From Boys to Men And Girls To Women

February 12th, 2013 posted by Jacky Martin


Ah, puberty… the dreaded word rears its ugly head! I think that most of us look back on puberty as a particularly trying time in our lives, and I am sure our parents would agree wholeheartedly with that assessment-only from their point of view as to the hell that we put THEM through! Alas, puberty can strike earlier in the 90’s than it did “back in the day” when we went through it. Reports that I have read concerning this issue indicate that puberty begins in some children as early as eight years of age. Thankfully, those instances are not the norm.

However, by the age of 10, we begin to see some inklings of the growing up process. For instance, in general, both boys and girls exhibit an increase in appetite. Sleep schedules become topsy-turvy. Early adolescence brings with it a need for more sleep, as well as a tendency to be sleepy at “getting up for school time.” As a statement of maturity, the early adolescent will want to stay up later at night; however, this also is a physical change. The internal clock is shifting toward adult norms and away from kiddie waking up and going to bed routines. Also common to both boys and girls is a general clash between the values that we have tried to instill as parents and the “rad” thing on TV.

Approval of peers begins to take precedence over approval of parents and their world begins to shift away from the family center. Although this is sometimes frightening, it is quite healthy. We want our children to become independent and to think for themselves. Biting our tongues at this stage of the growing up process is a must. We as parents must pick our battles carefully, choosing only those which will harm or otherwise injure our children physically or mentally. Believe me, if we have done our job, they will come back to our viewpoint, albeit not before they have brought many gray hairs to our heads! Characteristics of early puberty specific to boys include: clumsiness (feet haven’t grown into their bodies yet); aggressiveness (that testosterone thing again); boisterousness (covering up for the feet growing into their bodies issue); and filthy little pigs-getting them into the shower is like preparing for World War III.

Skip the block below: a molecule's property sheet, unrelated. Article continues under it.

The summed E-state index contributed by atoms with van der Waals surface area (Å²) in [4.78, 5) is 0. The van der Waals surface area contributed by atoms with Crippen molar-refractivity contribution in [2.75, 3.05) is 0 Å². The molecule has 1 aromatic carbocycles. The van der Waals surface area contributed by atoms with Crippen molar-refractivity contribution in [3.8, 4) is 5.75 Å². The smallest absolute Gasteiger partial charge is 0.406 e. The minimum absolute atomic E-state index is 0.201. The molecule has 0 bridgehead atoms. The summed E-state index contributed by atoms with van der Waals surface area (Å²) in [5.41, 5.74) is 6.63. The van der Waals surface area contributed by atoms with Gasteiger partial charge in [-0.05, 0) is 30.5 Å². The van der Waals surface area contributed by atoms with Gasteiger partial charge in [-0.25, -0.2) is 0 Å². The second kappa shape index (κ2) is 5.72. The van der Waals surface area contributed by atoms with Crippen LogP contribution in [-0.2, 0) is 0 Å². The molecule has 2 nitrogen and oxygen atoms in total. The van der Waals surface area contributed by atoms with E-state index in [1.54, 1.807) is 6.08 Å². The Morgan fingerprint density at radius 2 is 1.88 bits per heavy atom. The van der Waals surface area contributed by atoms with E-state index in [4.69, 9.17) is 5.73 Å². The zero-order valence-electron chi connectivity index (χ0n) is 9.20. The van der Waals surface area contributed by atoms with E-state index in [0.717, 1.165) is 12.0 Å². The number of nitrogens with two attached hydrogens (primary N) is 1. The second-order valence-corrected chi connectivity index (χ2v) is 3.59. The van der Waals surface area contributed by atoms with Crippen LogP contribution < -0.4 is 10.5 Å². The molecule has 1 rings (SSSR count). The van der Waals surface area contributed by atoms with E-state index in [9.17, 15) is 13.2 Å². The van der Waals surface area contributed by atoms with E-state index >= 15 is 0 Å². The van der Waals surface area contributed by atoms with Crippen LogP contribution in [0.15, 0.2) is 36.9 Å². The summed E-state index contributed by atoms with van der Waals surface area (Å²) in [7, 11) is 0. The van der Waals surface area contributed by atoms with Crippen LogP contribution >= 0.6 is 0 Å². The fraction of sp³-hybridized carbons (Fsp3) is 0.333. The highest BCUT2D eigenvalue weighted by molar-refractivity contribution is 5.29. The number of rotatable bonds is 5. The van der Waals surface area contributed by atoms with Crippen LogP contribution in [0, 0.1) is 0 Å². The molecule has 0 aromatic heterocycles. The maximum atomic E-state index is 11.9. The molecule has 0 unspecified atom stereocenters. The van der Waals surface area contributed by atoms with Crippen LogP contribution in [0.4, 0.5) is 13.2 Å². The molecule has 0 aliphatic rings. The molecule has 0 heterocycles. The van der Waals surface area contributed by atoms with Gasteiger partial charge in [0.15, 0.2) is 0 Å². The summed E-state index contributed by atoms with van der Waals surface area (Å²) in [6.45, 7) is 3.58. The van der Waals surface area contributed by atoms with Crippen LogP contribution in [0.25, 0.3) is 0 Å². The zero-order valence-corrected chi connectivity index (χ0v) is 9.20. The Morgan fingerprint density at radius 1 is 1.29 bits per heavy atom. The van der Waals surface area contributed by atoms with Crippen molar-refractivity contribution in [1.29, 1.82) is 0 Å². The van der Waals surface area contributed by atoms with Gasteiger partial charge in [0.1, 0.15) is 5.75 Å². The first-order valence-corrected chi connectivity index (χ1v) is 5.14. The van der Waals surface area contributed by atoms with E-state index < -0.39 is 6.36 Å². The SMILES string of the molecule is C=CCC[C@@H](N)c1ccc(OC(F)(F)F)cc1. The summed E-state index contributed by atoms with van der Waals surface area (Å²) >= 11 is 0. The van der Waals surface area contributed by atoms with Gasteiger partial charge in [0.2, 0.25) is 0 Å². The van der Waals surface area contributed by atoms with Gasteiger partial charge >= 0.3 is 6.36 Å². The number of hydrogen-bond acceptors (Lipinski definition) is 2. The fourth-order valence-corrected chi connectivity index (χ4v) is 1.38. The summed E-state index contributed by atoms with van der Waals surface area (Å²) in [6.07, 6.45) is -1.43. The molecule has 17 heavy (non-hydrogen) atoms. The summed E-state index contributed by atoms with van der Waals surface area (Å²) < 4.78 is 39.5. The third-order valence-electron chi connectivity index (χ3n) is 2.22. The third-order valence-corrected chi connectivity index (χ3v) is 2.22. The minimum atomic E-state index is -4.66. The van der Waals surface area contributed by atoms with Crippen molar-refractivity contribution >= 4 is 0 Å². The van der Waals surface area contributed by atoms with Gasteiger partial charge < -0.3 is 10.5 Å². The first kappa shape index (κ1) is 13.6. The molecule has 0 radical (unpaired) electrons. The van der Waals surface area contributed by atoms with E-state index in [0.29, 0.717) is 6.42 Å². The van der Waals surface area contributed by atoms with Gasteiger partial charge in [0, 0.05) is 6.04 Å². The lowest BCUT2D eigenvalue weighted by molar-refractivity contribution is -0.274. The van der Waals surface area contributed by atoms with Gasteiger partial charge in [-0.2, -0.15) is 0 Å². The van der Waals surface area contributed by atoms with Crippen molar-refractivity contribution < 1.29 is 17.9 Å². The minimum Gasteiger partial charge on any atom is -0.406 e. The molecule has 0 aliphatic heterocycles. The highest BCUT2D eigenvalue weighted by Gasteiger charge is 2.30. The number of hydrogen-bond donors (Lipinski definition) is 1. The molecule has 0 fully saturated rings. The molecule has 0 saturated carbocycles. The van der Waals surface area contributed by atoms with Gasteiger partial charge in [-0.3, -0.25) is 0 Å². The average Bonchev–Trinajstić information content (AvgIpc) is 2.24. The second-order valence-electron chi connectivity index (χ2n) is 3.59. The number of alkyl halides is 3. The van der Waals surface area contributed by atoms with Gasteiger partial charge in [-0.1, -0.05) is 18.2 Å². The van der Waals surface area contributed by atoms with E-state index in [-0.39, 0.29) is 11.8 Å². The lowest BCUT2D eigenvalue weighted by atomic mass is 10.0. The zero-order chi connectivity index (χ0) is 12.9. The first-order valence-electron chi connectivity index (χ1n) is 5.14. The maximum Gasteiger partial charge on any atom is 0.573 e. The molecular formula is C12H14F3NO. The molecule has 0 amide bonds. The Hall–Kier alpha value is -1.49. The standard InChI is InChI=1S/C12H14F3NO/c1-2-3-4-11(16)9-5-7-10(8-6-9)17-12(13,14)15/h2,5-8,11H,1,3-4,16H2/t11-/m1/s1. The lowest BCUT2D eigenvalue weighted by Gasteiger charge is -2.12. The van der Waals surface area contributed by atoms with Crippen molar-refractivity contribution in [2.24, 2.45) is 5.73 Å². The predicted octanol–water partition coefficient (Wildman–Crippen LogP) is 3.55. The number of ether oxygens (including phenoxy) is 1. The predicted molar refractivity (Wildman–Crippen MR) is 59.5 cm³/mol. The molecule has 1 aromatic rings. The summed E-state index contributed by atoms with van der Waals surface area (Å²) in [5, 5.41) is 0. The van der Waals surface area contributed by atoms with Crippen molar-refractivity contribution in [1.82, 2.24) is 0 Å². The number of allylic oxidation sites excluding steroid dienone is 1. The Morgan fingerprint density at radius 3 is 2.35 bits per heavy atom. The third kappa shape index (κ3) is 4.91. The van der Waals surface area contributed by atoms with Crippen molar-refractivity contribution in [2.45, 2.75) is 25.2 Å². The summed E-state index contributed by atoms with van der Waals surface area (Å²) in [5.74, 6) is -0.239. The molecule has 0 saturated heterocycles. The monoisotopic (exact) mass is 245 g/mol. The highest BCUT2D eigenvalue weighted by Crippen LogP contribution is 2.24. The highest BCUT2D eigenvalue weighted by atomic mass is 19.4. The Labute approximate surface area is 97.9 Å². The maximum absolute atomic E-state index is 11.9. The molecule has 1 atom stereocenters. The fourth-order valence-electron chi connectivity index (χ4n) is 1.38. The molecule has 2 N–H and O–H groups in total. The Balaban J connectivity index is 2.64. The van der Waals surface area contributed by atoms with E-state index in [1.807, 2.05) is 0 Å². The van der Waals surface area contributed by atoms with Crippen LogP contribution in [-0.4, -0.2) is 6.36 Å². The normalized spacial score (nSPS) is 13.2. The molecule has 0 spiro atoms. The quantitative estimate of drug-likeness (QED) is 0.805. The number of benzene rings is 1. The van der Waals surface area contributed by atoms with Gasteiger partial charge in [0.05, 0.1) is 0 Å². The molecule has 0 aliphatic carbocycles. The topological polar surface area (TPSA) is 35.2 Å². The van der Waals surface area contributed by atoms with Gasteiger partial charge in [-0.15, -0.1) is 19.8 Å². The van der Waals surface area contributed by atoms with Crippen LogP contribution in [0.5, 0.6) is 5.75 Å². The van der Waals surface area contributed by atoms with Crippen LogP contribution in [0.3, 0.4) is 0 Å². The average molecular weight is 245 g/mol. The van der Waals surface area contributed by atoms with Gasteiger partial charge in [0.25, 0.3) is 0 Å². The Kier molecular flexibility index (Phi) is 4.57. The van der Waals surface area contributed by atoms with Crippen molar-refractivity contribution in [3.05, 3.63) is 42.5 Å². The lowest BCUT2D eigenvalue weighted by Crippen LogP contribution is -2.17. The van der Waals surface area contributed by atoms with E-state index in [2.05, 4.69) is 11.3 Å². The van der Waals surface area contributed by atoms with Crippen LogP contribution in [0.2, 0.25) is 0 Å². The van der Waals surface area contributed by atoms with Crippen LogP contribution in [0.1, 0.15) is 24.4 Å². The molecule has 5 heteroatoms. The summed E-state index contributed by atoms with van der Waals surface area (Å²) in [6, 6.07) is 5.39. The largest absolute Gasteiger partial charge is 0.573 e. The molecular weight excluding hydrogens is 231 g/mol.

Don’t worry about the lack of cleanliness at this stage, however. It won’t be long before you won’t be able to get them OUT of the bathroom! Boys also become secretive, clamming up around the house as if they really have something to hide. Sometimes they do, but mostly, they are having grown-up thoughts that they find it difficult to express. They are afraid to ask at home about things; it isn’t cool to ask their friends, so they are at a loss as to how to express themselves. Communication is a major issue though. Being open and receptive to your children at all times is a biggie, whether or not you have had a hard day, no matter what else is going on in your life. Turning them away or brushing them off will cause more problems than you want to deal with, believe me, so please listen. And listening means not talking! Really! If there is one thing that I can’t stress enough in my dealings with families, it is to listen.

Characteristics specific to girls during the early adolescent stage of puberty include giggling! Probably more of it than you want to handle, but try to ignore it. I promise you that this stage does not last forever! Girls also talk a lot, but don’t communicate their thoughts. Again, listen! Eventually, you will find the thread to the conversation and it is probably important! Girls also develop crushes on older men, usually teachers or some other influential figure in their lives. They are interested in romance and begin to exhibit more interest in the kissing scenes in movies (although they will probably giggle).

Girls also love playacting at this stage and will daydream constantly. If you haven’t already had “the talk” with your children, guess what! It’s time!! Actually, it is past time-“the talk” is much more effective if it has progressed naturally throughout the years. However, this will be addressed the next time that we get together. If you have a specific and/or urgent question regarding this stage of puberty, please feel free to e-mail me. It may take me a day or two to get back to you, but I promise to answer. Until next month, enjoy! In the blink of an eye, they will be grown and gone and then, whatever will we complain about?

Jacky Martin (2 Posts)

Jacky Martin is an education for parenting director at two parishes in the Archdiocese of New York. The programs involve parenting at all life stages, including parents of adults.

She is a single mother who lives in the Poconos, PA with her three children. Jacky is also a representative for Usborne Books at Home and Avon Products.  She invites anyone to e-mail her for information, either about Usborne Books, Avon or about individual parenting issues that may be of concern.

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